What Does a Geography Teacher Do?

Students are taught the subject of geography in school.
In the earlier grades, geography is usually taught by the same teacher who teaches other subjects.
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  • Written By: G. Wiesen
  • Edited By: Heather Bailey
  • Last Modified Date: 11 August 2014
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A geography teacher prepares lesson plans, instructs students, and administers examinations, all toward the purpose of teaching the subject of geography. Though geography as a subject is found at every level of education, beginning even with preschool lessons, it is typically taught as a separate subject only at a secondary level such as at junior high and high schools. In primary education, geography is often taught by the same instructor as math, English, and science, but at higher levels of education it is typically taught by a person with an educational background in geography or a similar field of study.

Geography is, generally, the study and understanding of various physical locations all across the planet. Though its own distinct field of study, it can often involve similar studies and interdisciplinary knowledge of other subjects such as geology, cartography, history, and social studies. These other subjects may also sometimes be taught by a geography teacher, as he or she may have studied these other fields of interest.

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A geography teacher, just like any other type of teacher, has duties that are primarily concerned with the proper education of his or her students. This often begins with a sufficient education, typically a four-year degree plus a teaching certificate appropriate to the state or country he or she wishes to teach in, that provides the necessary skills a teacher needs to instruct students. While a geography teacher typically needs to have some specialized understanding of geography, he or she also must be able to manage a classroom and actually teach the material.

This usually begins with the making of a lesson plan by a teacher. Though schools and districts may require certain skills and information to be taught, the geography teacher typically decides on the best method of instruction to ensure the students learn the material. A lesson plan is the information that is going to be taught, complete with the intended goals for students and how the teacher will teach it. These individual lesson plans make up a unit plan that completes an entire section. For example, a unit on the United States might be broken down into individual lessons on each state or general region of the country.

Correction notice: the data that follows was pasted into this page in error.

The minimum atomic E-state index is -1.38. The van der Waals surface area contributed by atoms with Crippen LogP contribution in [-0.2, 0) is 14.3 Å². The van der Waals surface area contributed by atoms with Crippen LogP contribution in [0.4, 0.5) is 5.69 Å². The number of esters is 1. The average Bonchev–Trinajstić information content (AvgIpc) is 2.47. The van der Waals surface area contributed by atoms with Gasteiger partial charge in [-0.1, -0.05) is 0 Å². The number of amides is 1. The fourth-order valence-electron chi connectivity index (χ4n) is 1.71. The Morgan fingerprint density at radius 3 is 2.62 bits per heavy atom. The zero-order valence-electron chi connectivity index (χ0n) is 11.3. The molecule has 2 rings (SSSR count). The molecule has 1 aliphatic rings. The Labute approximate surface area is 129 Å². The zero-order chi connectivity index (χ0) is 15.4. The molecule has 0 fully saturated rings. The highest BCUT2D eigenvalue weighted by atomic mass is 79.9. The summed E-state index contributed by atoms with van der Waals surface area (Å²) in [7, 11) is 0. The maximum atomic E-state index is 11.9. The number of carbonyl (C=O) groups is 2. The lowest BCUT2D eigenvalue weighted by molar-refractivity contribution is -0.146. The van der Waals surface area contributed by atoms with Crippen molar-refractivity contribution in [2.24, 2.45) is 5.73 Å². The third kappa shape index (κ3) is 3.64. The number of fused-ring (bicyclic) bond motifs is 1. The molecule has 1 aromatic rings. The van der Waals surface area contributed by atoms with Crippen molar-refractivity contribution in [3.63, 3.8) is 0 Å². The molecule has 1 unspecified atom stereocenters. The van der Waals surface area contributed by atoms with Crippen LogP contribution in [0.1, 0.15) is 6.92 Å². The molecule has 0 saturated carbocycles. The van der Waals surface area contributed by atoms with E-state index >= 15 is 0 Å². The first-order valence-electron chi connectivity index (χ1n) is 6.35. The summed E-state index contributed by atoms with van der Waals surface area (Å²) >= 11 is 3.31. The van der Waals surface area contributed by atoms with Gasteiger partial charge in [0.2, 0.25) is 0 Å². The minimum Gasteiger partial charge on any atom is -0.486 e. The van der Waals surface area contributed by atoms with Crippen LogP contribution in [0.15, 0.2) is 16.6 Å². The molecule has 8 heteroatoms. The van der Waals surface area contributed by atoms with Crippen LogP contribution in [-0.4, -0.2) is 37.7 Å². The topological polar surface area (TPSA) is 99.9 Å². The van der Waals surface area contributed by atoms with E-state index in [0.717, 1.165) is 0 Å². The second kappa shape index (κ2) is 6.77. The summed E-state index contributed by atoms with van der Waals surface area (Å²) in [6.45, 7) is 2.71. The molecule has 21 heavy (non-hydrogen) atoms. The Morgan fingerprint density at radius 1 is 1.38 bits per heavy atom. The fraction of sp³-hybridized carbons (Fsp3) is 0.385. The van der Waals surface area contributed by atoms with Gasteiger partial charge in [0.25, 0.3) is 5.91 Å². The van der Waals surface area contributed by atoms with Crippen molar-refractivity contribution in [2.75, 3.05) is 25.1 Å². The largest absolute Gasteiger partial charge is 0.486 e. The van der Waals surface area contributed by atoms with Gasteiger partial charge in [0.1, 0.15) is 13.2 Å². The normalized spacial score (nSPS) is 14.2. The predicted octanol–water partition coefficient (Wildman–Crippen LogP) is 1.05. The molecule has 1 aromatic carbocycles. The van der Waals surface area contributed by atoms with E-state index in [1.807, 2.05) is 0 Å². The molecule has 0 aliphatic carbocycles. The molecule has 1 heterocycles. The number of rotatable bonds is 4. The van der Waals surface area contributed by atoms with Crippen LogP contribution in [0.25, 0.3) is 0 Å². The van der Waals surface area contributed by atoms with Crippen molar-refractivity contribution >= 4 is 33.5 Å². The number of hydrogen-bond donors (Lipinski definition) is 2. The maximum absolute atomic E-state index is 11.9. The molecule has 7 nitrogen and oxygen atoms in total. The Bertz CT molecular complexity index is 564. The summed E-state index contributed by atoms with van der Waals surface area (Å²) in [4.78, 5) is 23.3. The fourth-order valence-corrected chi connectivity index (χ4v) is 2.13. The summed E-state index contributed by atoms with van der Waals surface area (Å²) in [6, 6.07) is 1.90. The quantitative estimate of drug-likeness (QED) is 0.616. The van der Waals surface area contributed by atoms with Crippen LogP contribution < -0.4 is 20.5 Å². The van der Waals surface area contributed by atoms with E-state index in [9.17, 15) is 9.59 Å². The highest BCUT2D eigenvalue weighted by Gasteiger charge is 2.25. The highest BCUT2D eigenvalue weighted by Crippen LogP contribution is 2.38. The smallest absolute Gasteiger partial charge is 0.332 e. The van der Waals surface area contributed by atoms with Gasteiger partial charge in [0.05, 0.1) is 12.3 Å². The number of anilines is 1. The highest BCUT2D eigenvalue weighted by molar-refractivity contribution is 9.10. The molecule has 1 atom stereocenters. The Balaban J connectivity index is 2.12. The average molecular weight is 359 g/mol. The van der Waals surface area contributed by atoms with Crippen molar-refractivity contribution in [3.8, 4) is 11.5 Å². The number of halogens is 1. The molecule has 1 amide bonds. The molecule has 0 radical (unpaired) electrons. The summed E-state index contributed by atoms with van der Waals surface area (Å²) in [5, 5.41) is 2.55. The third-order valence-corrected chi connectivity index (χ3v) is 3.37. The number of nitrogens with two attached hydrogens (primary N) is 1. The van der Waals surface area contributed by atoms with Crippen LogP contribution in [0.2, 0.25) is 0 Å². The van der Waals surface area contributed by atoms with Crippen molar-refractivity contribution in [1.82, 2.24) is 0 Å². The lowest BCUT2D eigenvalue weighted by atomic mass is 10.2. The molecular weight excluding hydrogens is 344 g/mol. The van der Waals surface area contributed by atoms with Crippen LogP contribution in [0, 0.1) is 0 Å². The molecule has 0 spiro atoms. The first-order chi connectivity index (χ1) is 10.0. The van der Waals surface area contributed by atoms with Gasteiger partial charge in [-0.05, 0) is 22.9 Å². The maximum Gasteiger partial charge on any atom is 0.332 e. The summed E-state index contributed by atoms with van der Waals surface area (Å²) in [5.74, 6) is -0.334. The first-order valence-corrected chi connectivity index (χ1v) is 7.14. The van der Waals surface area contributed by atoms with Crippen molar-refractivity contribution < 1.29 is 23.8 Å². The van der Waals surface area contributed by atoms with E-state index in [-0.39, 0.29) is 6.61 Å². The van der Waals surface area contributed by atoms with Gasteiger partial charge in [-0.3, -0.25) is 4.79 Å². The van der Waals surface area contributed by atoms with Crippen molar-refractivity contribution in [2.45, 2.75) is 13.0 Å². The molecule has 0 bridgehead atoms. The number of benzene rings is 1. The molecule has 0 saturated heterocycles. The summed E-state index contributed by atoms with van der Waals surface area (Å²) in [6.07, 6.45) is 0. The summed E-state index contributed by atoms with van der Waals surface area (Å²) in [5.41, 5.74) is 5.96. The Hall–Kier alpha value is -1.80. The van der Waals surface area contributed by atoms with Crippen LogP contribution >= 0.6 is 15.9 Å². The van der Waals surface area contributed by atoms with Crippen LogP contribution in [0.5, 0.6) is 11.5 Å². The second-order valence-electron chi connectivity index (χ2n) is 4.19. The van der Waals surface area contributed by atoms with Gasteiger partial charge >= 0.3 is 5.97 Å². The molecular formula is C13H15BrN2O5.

The geography teacher then has to actually teach the lesson to the students. This typically involves a combination of lecture, classroom discussion, readings, homework assignments, and any other types of activities aimed at teaching the students. After the lessons have been taught, examinations are typically administered by the teacher to ensure that students have learned what was taught and met the goals for the lesson or unit.

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Animandel
Post 3

When I was in school the Geography teacher job was combined with another teaching position. In other words, there was no Geography teacher who taught only Geography. I think our Geography teacher was also a Physical Education teacher and assistant football coach.

Hopefully, more emphasis is placed on the subject in schools today.

Drentel
Post 2

Through 16 years (17 years counting kindergarten) of school I didn't take an actual geography class. I remember a few lessons on geography in History and Social Studies classes, but that was all.

Never having a Geography teacher is something I regret. My knowledge of world geography is terribly limited.

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